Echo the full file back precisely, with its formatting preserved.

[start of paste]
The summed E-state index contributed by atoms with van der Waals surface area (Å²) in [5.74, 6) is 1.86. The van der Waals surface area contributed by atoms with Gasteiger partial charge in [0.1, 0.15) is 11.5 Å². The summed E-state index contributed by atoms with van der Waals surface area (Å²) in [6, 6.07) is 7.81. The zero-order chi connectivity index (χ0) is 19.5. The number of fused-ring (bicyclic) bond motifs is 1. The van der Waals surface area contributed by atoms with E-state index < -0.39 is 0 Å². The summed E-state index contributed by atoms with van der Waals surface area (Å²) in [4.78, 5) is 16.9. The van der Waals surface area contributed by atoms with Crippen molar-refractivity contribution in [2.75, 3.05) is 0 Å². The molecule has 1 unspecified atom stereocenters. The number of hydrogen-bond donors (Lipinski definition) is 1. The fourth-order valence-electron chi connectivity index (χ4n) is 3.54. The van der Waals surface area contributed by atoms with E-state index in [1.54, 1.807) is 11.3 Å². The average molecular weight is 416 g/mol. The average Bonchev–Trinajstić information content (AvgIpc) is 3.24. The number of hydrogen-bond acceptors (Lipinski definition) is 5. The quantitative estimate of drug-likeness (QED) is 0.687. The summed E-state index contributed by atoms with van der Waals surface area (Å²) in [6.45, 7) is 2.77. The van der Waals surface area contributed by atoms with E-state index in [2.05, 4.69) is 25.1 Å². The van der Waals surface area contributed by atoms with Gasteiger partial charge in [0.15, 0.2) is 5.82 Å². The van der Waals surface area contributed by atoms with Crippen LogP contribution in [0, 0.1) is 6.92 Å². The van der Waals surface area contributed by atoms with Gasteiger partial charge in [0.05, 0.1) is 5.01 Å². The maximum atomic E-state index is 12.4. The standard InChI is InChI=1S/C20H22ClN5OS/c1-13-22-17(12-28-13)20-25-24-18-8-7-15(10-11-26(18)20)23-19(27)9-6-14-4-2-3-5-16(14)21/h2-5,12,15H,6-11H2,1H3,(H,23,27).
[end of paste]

The summed E-state index contributed by atoms with van der Waals surface area (Å²) in [5.74, 6) is 1.86. The van der Waals surface area contributed by atoms with Gasteiger partial charge in [0.1, 0.15) is 11.5 Å². The summed E-state index contributed by atoms with van der Waals surface area (Å²) in [6, 6.07) is 7.81. The zero-order chi connectivity index (χ0) is 19.5. The number of fused-ring (bicyclic) bond motifs is 1. The van der Waals surface area contributed by atoms with E-state index < -0.39 is 0 Å². The summed E-state index contributed by atoms with van der Waals surface area (Å²) in [4.78, 5) is 16.9. The van der Waals surface area contributed by atoms with Crippen molar-refractivity contribution in [2.75, 3.05) is 0 Å². The molecule has 1 unspecified atom stereocenters. The number of hydrogen-bond donors (Lipinski definition) is 1. The fourth-order valence-electron chi connectivity index (χ4n) is 3.54. The van der Waals surface area contributed by atoms with E-state index in [1.54, 1.807) is 11.3 Å². The average molecular weight is 416 g/mol. The average Bonchev–Trinajstić information content (AvgIpc) is 3.24. The number of hydrogen-bond acceptors (Lipinski definition) is 5. The quantitative estimate of drug-likeness (QED) is 0.687. The summed E-state index contributed by atoms with van der Waals surface area (Å²) in [6.45, 7) is 2.77. The van der Waals surface area contributed by atoms with E-state index in [2.05, 4.69) is 25.1 Å². The van der Waals surface area contributed by atoms with Gasteiger partial charge in [0.15, 0.2) is 5.82 Å². The van der Waals surface area contributed by atoms with Crippen LogP contribution in [0, 0.1) is 6.92 Å². The van der Waals surface area contributed by atoms with Gasteiger partial charge in [0.05, 0.1) is 5.01 Å². The maximum atomic E-state index is 12.4. The standard InChI is InChI=1S/C20H22ClN5OS/c1-13-22-17(12-28-13)20-25-24-18-8-7-15(10-11-26(18)20)23-19(27)9-6-14-4-2-3-5-16(14)21/h2-5,12,15H,6-11H2,1H3,(H,23,27).